donny's thankful

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  • This is my way to say thanks to this forum. I've learned a lot here, about a lot of things I guess. One would say about bikes, but you've got so much more to give: from brexit info and the latest news from down under to the dankest memes and local quarrel popcorn thunder (English is not my native tongue but I try). I decided to actively join just recently and I hope I can contribute to this community that has brought me so much useful and useless knowledge. It has also brought me new inspiration to do stuff with my stuff. Therefor I need a CP thread of my own. I hope you don't mind.

  • So I got my city rider around 7 years ago, which 2as someones nr1 road bike until he got some cf to get along with. It looked and went pretty decent for a city bike.


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  • But after 7 years of riding this almost unchanged, with exception of some minimal maintainence here and there, inspiration from the forum and old age got me into the riser-culture. I had no idea what to expect, but I had some deore brake levers about and got a lovely narrow sawn-off riser from the local classifieds (of a lovely chap called Kahn). I tried to fix it all up meself but the stem was stuck af after 7 years in cold weather wetness and salt. Luckily my guru lbs and moral compass Theo helped me out. He put the fork crown in his vice, with a strap attaching the stem to a lifting beam at string tension that would encourage Bootsy Collins to play a funky bass line. Theo really ripped that stuck stem right off and gave me room to make this nice old road bike into a proper riser rat.


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  • Now it rides really sweet, I can recommend the riser to anyone who likes a little unstableness and daily bit of danger in their commute. But it also feels more upright than before (it's a 59cm frame), which makes me feel old, rigid and unagile (is that a word?) in the saddle. Now I want to stick with the riser, but should I change the frame? I have this kinda cool 56cm Batavus Professional track frame, which was converted to a road bike by the previous owner. Yes, that's correct, a track-to-road-conversion:

  • .


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  • I will try the Gazelle for at least a week, but if this upright position starts to bore, I'm keen on getting that Batavus out of the storage and try the track geo on the streets. But I'm also ready to be influenced by some more experienced riser riders here. So feel free to let me know what to do.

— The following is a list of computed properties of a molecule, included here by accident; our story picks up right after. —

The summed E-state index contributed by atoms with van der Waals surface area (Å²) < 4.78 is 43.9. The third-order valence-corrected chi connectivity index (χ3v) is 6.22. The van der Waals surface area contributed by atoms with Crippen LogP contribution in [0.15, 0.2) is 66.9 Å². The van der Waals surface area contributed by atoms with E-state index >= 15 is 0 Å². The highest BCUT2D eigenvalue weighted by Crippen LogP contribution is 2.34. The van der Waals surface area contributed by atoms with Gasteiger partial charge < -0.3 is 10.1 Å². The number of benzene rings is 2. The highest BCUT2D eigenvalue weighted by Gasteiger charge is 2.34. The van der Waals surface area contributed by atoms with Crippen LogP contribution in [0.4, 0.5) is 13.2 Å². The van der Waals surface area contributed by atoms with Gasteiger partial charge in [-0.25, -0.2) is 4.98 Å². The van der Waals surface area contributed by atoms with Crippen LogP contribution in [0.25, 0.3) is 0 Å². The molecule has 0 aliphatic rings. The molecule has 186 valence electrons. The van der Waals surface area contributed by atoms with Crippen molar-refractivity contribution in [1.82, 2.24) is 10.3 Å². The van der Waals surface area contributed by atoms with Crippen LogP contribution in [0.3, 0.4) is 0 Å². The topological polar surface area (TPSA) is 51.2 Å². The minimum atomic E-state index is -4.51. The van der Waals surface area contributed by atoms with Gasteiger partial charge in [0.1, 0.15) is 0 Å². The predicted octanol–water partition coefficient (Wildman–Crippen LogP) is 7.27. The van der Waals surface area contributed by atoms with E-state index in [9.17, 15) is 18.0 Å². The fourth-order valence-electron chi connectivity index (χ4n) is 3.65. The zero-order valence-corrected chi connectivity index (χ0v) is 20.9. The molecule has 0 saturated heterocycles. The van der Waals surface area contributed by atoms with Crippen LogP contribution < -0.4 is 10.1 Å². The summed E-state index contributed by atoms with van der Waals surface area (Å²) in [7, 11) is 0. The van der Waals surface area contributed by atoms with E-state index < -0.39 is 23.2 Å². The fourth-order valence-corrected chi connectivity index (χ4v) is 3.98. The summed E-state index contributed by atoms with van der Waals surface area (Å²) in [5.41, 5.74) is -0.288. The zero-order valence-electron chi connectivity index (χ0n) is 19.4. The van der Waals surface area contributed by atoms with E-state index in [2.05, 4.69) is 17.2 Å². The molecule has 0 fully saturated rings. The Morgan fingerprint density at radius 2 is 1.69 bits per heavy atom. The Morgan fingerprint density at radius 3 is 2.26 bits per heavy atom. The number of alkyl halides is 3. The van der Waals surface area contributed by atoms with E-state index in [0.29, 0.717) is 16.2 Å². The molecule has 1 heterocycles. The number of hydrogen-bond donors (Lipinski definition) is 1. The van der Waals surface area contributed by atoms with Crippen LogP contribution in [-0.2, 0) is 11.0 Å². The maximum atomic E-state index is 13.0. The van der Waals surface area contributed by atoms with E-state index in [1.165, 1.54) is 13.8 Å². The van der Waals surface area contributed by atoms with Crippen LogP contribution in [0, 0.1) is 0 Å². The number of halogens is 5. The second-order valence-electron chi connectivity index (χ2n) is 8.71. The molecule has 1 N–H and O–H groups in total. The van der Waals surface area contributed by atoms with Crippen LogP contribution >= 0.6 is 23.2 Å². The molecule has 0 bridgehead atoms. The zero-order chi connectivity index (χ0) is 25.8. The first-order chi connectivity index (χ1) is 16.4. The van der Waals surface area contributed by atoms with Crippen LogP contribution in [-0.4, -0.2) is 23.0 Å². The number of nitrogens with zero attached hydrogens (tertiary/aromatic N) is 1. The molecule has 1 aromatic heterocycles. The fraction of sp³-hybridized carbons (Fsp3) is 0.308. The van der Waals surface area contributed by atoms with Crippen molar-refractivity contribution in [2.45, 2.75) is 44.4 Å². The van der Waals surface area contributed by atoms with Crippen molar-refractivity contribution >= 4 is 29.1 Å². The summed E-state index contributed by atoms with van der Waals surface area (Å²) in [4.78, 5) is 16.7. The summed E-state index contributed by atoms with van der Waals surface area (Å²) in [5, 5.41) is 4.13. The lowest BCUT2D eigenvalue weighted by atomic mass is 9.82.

• Welcome to the Forum :) That batavus track bike looks awesome. I also ride a 56cm batavus professional with riser bars and I really enjoy it. I generally prefer slightly ‘too small’ frames since I prefer the shorter top tube. Judging by the photos, it looks like you live in the netherlands so if I were you, I’d turn the track batavus into a single speed and keep the brakes.
    P.s. keep in mind that the track bike has a higher BB, so the standover height of the 59 road and the 56 track should be fairly similar. So the bars won’t neccessarily be lower when measured from the ground but there will be more saddle to bar drop due to the high BB.


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  • Thanks for the welcome and tips! You're right about the bb hight, didn't think of that yet. That's why you have to track stand at the traffic lights I guess. Riding fixed has crossed my mind a lot, but indeed not without brakes since I've never skid in my life and considering the traffic here combined with my clumsy self would be lethal. It's drilled feont and rear so no reason to ride without. Is riding fixed with a rear brake something frowned upon by y'all fixie fanatics?

    btw Great Batavus you got there! Looks like a tight crit geo. What are those fenders may I ask?

  • It might have been frowned upon back in the days but the tide has turned meaning that functional fixed gears with brakes are now en vogue. With the fork and bridge already drilled you can avoid the dilemma of having a road legal bike v keeping it in its original state. You could try a flip flop hub and see if you like it better as a fixed or a single speed. Cheers for the kind words for my batavus. The geometry is indeed pretty aggressive, it’s columbus slx and rides really well. The mudguards are sks longblades modded with a full extension to cover the tyre around the seattube. The three flaps are DIY additions.

  • Wow this riser thing is so much fun. I feel like a kid again swerling through them tourist folk.


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donny's thankful

Posted by Avatar for damskodonny @damskodonny

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